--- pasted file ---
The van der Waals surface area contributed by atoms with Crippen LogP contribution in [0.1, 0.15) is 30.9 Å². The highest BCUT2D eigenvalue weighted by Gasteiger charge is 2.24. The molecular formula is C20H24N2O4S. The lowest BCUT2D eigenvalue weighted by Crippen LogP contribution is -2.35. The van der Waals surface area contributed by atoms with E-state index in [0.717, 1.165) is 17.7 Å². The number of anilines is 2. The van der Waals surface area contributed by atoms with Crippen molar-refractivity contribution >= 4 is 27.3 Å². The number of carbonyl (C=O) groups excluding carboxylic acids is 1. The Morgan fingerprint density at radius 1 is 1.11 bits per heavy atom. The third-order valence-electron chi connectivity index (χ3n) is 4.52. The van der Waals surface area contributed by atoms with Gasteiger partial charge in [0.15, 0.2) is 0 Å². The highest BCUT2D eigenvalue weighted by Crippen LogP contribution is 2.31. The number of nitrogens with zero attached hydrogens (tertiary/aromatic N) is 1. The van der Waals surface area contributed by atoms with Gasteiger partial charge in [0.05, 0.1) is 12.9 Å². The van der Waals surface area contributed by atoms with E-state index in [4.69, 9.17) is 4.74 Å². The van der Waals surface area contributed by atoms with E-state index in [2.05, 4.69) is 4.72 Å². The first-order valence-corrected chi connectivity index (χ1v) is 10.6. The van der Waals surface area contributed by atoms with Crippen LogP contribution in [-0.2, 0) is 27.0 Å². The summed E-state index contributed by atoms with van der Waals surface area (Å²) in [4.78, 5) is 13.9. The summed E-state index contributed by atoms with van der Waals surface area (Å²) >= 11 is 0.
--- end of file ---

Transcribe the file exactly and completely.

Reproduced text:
The van der Waals surface area contributed by atoms with Crippen LogP contribution in [0.1, 0.15) is 30.9 Å². The highest BCUT2D eigenvalue weighted by Gasteiger charge is 2.24. The molecular formula is C20H24N2O4S. The lowest BCUT2D eigenvalue weighted by Crippen LogP contribution is -2.35. The van der Waals surface area contributed by atoms with E-state index in [0.717, 1.165) is 17.7 Å². The number of anilines is 2. The van der Waals surface area contributed by atoms with Crippen molar-refractivity contribution >= 4 is 27.3 Å². The number of carbonyl (C=O) groups excluding carboxylic acids is 1. The Morgan fingerprint density at radius 1 is 1.11 bits per heavy atom. The third-order valence-electron chi connectivity index (χ3n) is 4.52. The van der Waals surface area contributed by atoms with Gasteiger partial charge in [0.15, 0.2) is 0 Å². The highest BCUT2D eigenvalue weighted by Crippen LogP contribution is 2.31. The number of nitrogens with zero attached hydrogens (tertiary/aromatic N) is 1. The van der Waals surface area contributed by atoms with Gasteiger partial charge in [0.05, 0.1) is 12.9 Å². The van der Waals surface area contributed by atoms with E-state index in [4.69, 9.17) is 4.74 Å². The van der Waals surface area contributed by atoms with E-state index in [2.05, 4.69) is 4.72 Å². The first-order valence-corrected chi connectivity index (χ1v) is 10.6. The van der Waals surface area contributed by atoms with Crippen LogP contribution in [-0.2, 0) is 27.0 Å². The summed E-state index contributed by atoms with van der Waals surface area (Å²) in [4.78, 5) is 13.9. The summed E-state index contributed by atoms with van der Waals surface area (Å²) >= 11 is 0.